The US Department of Energy (DOE) announced 15 Phase 1 semifinalists of the American-Made Geothermal Lithium Extraction Prize, a $4-million competition designed to advance technologies and techniques to support direct lithium extraction from geothermal brines.
Lithium, a critical material used in high-charge-density batteries for electric vehicles and grid-scale electricity storage, is a crucial element in the clean energy supply chain. Nearly all of the US lithium stock is imported. As domestic demand increases rapidly, there is an urgent need to develop safe, secure, domestic, and cost-competitive sources of lithium.
The Phase 1 semifinalists identified an impactful idea or solution to drive down costs of lithium extraction and, ultimately, help develop environmentally friendly, domestic sources of lithium. Each team will receive $40,000 and is eligible to move on to Phase 2.
The Phase 1 semifinalists are:
Boston University – Pober-Strauss
George Washington University – Ellexco
Massachusetts Institute of Technology – Lithium from Home
Massachusetts Institute of Technology – Nanoporous Graphene Membrane
Oregon State University – Espiku
Rice University – LiSED
Texas Tech University – Tech Desal
University of Illinois Urbana-Champaign – SelectPureLi
University of Massachusetts Dartmouth – Lirix-nano Sengupta
University of Miami – Miami Solution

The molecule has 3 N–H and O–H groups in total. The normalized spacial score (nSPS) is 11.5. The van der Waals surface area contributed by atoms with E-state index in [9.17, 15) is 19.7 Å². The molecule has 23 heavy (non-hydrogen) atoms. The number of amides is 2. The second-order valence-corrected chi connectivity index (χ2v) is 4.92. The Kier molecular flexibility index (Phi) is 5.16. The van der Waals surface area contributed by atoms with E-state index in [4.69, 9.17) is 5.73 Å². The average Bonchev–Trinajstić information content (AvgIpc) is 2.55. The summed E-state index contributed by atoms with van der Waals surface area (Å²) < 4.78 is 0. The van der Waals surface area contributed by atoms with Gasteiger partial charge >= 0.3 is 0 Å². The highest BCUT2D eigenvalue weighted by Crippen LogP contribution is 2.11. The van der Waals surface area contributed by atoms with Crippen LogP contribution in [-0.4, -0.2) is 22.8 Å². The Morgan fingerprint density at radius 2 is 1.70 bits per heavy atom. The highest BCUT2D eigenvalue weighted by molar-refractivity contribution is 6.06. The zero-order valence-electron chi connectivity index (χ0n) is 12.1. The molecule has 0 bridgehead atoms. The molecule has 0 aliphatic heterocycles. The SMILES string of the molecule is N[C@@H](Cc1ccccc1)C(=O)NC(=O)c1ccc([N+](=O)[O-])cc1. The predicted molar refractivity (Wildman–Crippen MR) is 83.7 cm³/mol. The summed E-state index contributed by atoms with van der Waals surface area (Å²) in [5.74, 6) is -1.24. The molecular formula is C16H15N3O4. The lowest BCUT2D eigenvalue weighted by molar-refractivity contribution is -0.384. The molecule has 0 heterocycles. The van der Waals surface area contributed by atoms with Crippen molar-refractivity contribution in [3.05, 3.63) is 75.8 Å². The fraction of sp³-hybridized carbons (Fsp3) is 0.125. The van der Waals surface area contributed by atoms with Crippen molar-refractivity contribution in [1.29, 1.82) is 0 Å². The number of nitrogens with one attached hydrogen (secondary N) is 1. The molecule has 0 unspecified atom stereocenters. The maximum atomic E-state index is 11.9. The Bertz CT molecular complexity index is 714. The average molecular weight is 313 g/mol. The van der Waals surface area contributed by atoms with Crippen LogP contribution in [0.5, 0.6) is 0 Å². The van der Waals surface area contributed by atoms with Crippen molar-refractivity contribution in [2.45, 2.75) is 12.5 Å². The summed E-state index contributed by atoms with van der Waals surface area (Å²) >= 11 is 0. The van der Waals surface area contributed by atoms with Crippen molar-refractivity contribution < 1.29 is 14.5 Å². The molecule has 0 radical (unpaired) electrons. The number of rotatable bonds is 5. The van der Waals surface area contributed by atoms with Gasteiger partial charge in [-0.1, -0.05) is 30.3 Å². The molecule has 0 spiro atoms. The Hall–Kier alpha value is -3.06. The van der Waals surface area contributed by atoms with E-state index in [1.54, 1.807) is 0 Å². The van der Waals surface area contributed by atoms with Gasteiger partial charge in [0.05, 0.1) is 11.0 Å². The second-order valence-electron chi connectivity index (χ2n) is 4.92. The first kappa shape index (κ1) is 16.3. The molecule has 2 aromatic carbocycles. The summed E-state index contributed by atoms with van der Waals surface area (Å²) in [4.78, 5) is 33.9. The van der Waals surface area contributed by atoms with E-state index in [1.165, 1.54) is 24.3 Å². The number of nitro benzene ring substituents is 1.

University of Texas at Austin – Freeman Lab
University of Utah – University of Utah
University of Virginia – Team TELEPORT
University of Wyoming – Bruce Parkinson’s Team
University of Wyoming – Team Goldilocks
Phase 2 of the Lithium Prize, Design & Invent, kicks off this week. Over the coming months, semifinalist teams will advance their Phase 1 proposals to demonstrate their designs’ abilities. Phase 2 finalists will then fabricate and test their designs for Phase 3.
Geothermal brines, a byproduct of geothermal power plants, are a promising source of domestic lithium. But there are challenges related to scaling up technologies and techniques in a cost-effective way to recover the lithium while ensuring a minimal environmental footprint. The Salton Sea region of California has the potential to supply 600,000 tons of lithium each year, which exceeds the current annual US demand for lithium.
The American-Made Geothermal Prize is administered by the National Renewable Energy Laboratory and funded by the Geothermal Technologies Office.